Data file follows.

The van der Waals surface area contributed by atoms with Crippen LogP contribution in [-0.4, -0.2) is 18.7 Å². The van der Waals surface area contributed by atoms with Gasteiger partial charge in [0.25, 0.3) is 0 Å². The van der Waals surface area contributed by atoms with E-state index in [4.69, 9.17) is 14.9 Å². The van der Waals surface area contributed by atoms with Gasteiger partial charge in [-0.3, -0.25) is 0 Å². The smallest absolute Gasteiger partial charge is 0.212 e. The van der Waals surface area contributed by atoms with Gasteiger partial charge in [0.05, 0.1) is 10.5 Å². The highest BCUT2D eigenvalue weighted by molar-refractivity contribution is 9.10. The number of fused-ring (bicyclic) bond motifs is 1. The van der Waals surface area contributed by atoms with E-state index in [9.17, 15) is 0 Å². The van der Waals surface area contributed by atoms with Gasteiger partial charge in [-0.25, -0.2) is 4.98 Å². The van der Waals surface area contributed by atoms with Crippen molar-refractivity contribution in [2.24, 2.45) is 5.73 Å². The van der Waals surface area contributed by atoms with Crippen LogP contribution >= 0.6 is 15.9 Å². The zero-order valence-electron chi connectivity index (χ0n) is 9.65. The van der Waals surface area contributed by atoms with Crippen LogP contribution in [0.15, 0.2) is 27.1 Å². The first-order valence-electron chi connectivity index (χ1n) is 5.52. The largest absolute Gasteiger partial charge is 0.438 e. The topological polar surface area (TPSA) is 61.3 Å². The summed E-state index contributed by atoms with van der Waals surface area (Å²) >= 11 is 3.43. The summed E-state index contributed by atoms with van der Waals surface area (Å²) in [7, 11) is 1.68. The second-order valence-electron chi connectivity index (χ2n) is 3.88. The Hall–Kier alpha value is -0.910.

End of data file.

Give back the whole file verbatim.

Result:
The van der Waals surface area contributed by atoms with Crippen LogP contribution in [-0.4, -0.2) is 18.7 Å². The van der Waals surface area contributed by atoms with Gasteiger partial charge in [0.25, 0.3) is 0 Å². The van der Waals surface area contributed by atoms with E-state index in [4.69, 9.17) is 14.9 Å². The van der Waals surface area contributed by atoms with Gasteiger partial charge in [-0.3, -0.25) is 0 Å². The smallest absolute Gasteiger partial charge is 0.212 e. The van der Waals surface area contributed by atoms with Gasteiger partial charge in [0.05, 0.1) is 10.5 Å². The highest BCUT2D eigenvalue weighted by molar-refractivity contribution is 9.10. The number of fused-ring (bicyclic) bond motifs is 1. The van der Waals surface area contributed by atoms with E-state index in [9.17, 15) is 0 Å². The van der Waals surface area contributed by atoms with Gasteiger partial charge in [-0.25, -0.2) is 4.98 Å². The van der Waals surface area contributed by atoms with Crippen molar-refractivity contribution in [2.24, 2.45) is 5.73 Å². The van der Waals surface area contributed by atoms with Crippen LogP contribution >= 0.6 is 15.9 Å². The zero-order valence-electron chi connectivity index (χ0n) is 9.65. The van der Waals surface area contributed by atoms with Crippen LogP contribution in [0.15, 0.2) is 27.1 Å². The first-order valence-electron chi connectivity index (χ1n) is 5.52. The largest absolute Gasteiger partial charge is 0.438 e. The topological polar surface area (TPSA) is 61.3 Å². The summed E-state index contributed by atoms with van der Waals surface area (Å²) >= 11 is 3.43. The summed E-state index contributed by atoms with van der Waals surface area (Å²) in [7, 11) is 1.68. The second-order valence-electron chi connectivity index (χ2n) is 3.88. The Hall–Kier alpha value is -0.910.